About regulation: linear power supplies are almost never regulated, and this is specially true as power increases, due to efficiency and heat dissipaton issues. On the other hand, it is easy to make regulated SMPS, that will hold rails voltage up to full power with no problem. This translates in a deeper and more powerfull bass, mainly, although it has sonic impacts in the rest of the audio band. Further, if you add a respectable output capacitance (most SMPS manufacturers fail to use it due to increased costs and add a few hundred microF per rail arguing that the refresh rate is much higher than in a linear PSU), you get the best from both worlds: efficiency, excellent load regulation and high energy reservoir.

As a curiosity, we have been manufacturing both linear and switching power supplies, and almost all customers that have used both of them with our Class-D amplifiers (and others), agree in that they get a better overall sound when using SMPS...
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Old 25th February 2007, 09:48 PM   #5
Pano is offline Pano  United States
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And again - I agree with all above.

I didn't mention in my post that I was running tests on the low power T-Amps for which it's easy to build a linear regulated supply. Larger, more powerful amps are rarely regulated, as ssanmor mentions.

I'm also a fan of a large capacitance reserve, no matter what the supply. There are a lot of sonic advantages. The disadvantages seem to be cost and weight.

Power supply design and implementation is very important in an amplifier. Because the amp is a power supply, basically.
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Old 26th February 2007, 11:10 AM   #6
Dag is offline Dag  Sweden
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Thanks for your answers and explanations.

Well, it seems like it is already possible to make a good SMPS+Class-D amp but I still think SMPS+analog amp is also a very good solution, especially if you use chipamps (LM3886/TDA7293) for an active speaker. I do not think that I would like to use a SMPS with 6 Class-D amps in the same box but SMPS+6 chipamps should be no problem (cheap and small size : ) Has anyone tried???

The advantages I see with SMPS is good regulation at high currents and high efficiency. The smaller caps needed is probably good because smaller caps will have a larger bandwidth (resonance at a higher frequency) and better quallity (at least for the same price).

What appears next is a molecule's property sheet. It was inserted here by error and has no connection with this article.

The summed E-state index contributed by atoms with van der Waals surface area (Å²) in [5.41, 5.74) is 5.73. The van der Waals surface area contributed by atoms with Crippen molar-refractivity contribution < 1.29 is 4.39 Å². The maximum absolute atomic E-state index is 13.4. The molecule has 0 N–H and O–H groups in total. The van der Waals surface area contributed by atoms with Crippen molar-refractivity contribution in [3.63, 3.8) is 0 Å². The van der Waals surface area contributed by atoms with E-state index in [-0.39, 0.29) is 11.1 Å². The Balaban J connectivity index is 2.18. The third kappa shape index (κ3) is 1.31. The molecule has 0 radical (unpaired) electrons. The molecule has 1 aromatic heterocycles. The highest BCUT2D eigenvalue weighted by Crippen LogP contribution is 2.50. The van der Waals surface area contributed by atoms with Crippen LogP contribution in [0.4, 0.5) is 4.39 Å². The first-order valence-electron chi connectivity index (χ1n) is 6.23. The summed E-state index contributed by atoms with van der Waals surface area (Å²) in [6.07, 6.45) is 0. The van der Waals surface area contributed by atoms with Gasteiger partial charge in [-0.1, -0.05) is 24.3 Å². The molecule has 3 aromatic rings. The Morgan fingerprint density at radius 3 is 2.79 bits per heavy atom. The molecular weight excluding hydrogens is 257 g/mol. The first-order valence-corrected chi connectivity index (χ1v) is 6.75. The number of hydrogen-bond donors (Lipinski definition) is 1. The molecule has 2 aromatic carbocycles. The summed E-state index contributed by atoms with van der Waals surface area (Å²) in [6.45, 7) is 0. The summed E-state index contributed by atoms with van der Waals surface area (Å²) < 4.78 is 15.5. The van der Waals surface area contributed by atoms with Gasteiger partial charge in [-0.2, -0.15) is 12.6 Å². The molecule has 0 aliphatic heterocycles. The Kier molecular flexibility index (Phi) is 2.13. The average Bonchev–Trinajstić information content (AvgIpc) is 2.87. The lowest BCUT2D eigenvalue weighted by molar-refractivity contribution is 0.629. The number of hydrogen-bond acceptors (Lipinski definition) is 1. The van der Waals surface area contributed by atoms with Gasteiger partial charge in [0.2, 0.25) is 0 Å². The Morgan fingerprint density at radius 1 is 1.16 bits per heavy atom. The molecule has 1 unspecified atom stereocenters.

The high frequency regulation will also be good at taking care of the back generated current (Back EMF???) from the speaker.
Maybe a SMPS has a better isolation to 220V/GND because of the MUCH smaller transformer...and that is always good.

I also think that in a good SMPS the LF noise (<20k) can be very low and that the hf noise (switching frequency etc) might not be a big problem because it will not end up in the audio band (this is not really true..there will always be some second order effects that will transform the hf noise to lf noise....)

Too bad that it is almost impossibe to find data/measurements on the noise and output impedance vs frequency and output current.




ps smps can also be very good in cd players and preamps. One exampel is the Linn CD12.
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Old 26th February 2007, 11:43 AM   #7
ssanmor is offline ssanmor  Spain
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Quote:
I do not think that I would like to use a SMPS with 6 Class-D amps in the same box but SMPS+6 chipamps should be no problem (cheap and small size : ) Has anyone tried???
Have a look at:
http://www.coldamp.com/opencms/openc.../aplicaciones/

This one was used for a classic music concert hall. You will understand that this is one of the most sound-quality demanding applications you may find.
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Old 28th February 2007, 02:31 PM   #8
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Hi SMPS-lovers.

It sounds to me, as if the option to put a filter, as part of a battery-supply, in front of the amp is not existing to you folks!

I'd like to see a SMPS beating a high-quality battery-supply.

Cheers
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Old 28th February 2007, 02:34 PM   #9
Pierre is offline Pierre  France
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Quote:
'd like to see a SMPS beating a high-quality battery-supply.
I'd like to see a high-quality battery supply feeding a 400W amplifier (directly)
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Old 28th February 2007, 04:49 PM   #10
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Hi Daq,
You have to synchronize the SMPS and class D amp to a master clock.